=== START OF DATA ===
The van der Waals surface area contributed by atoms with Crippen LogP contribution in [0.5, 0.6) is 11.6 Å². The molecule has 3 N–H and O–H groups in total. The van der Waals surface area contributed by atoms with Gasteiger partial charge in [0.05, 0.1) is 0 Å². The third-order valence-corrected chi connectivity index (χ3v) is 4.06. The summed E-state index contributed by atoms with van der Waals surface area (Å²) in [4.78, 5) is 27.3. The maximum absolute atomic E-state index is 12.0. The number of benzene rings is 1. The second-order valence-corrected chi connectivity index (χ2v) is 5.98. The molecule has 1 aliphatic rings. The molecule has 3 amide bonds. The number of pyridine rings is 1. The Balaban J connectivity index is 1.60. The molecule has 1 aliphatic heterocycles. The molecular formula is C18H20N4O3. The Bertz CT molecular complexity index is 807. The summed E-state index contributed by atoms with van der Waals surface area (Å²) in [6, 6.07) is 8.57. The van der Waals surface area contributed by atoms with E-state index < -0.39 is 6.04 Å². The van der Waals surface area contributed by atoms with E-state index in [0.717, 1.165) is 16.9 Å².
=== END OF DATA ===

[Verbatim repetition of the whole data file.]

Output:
The van der Waals surface area contributed by atoms with Crippen LogP contribution in [0.5, 0.6) is 11.6 Å². The molecule has 3 N–H and O–H groups in total. The van der Waals surface area contributed by atoms with Gasteiger partial charge in [0.05, 0.1) is 0 Å². The third-order valence-corrected chi connectivity index (χ3v) is 4.06. The summed E-state index contributed by atoms with van der Waals surface area (Å²) in [4.78, 5) is 27.3. The maximum absolute atomic E-state index is 12.0. The number of benzene rings is 1. The second-order valence-corrected chi connectivity index (χ2v) is 5.98. The molecule has 1 aliphatic rings. The molecule has 3 amide bonds. The number of pyridine rings is 1. The Balaban J connectivity index is 1.60. The molecule has 1 aliphatic heterocycles. The molecular formula is C18H20N4O3. The Bertz CT molecular complexity index is 807. The summed E-state index contributed by atoms with van der Waals surface area (Å²) in [6, 6.07) is 8.57. The van der Waals surface area contributed by atoms with E-state index < -0.39 is 6.04 Å². The van der Waals surface area contributed by atoms with E-state index in [0.717, 1.165) is 16.9 Å².